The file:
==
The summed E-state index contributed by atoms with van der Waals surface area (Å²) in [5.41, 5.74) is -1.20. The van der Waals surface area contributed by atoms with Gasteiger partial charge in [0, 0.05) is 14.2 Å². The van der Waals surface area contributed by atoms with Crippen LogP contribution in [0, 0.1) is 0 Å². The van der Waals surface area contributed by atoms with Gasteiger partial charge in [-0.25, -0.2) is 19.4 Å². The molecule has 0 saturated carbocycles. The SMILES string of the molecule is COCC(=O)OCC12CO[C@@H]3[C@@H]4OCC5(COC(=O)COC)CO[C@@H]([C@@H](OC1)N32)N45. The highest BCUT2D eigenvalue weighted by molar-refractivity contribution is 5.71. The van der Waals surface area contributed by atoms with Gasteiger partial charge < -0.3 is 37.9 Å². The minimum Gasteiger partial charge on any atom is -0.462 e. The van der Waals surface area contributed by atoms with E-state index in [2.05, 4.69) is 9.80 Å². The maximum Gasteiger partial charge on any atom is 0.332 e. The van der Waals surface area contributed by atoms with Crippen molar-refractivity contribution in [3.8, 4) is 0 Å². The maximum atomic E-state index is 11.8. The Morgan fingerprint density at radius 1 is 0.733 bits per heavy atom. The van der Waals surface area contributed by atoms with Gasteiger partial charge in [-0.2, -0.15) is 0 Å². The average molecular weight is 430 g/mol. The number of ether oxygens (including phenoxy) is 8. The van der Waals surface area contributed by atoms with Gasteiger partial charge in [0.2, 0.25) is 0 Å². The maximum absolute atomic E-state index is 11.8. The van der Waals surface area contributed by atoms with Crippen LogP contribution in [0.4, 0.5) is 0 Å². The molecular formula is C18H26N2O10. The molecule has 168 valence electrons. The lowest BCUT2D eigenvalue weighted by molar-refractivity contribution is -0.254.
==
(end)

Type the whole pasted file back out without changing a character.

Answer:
The summed E-state index contributed by atoms with van der Waals surface area (Å²) in [5.41, 5.74) is -1.20. The van der Waals surface area contributed by atoms with Gasteiger partial charge in [0, 0.05) is 14.2 Å². The van der Waals surface area contributed by atoms with Crippen LogP contribution in [0, 0.1) is 0 Å². The van der Waals surface area contributed by atoms with Gasteiger partial charge in [-0.25, -0.2) is 19.4 Å². The molecule has 0 saturated carbocycles. The SMILES string of the molecule is COCC(=O)OCC12CO[C@@H]3[C@@H]4OCC5(COC(=O)COC)CO[C@@H]([C@@H](OC1)N32)N45. The highest BCUT2D eigenvalue weighted by molar-refractivity contribution is 5.71. The van der Waals surface area contributed by atoms with Gasteiger partial charge < -0.3 is 37.9 Å². The minimum Gasteiger partial charge on any atom is -0.462 e. The van der Waals surface area contributed by atoms with E-state index in [2.05, 4.69) is 9.80 Å². The maximum Gasteiger partial charge on any atom is 0.332 e. The van der Waals surface area contributed by atoms with Crippen molar-refractivity contribution in [3.8, 4) is 0 Å². The maximum atomic E-state index is 11.8. The Morgan fingerprint density at radius 1 is 0.733 bits per heavy atom. The van der Waals surface area contributed by atoms with Gasteiger partial charge in [-0.2, -0.15) is 0 Å². The average molecular weight is 430 g/mol. The number of ether oxygens (including phenoxy) is 8. The van der Waals surface area contributed by atoms with Gasteiger partial charge in [0.2, 0.25) is 0 Å². The maximum absolute atomic E-state index is 11.8. The van der Waals surface area contributed by atoms with Crippen LogP contribution in [0.4, 0.5) is 0 Å². The molecular formula is C18H26N2O10. The molecule has 168 valence electrons. The lowest BCUT2D eigenvalue weighted by molar-refractivity contribution is -0.254.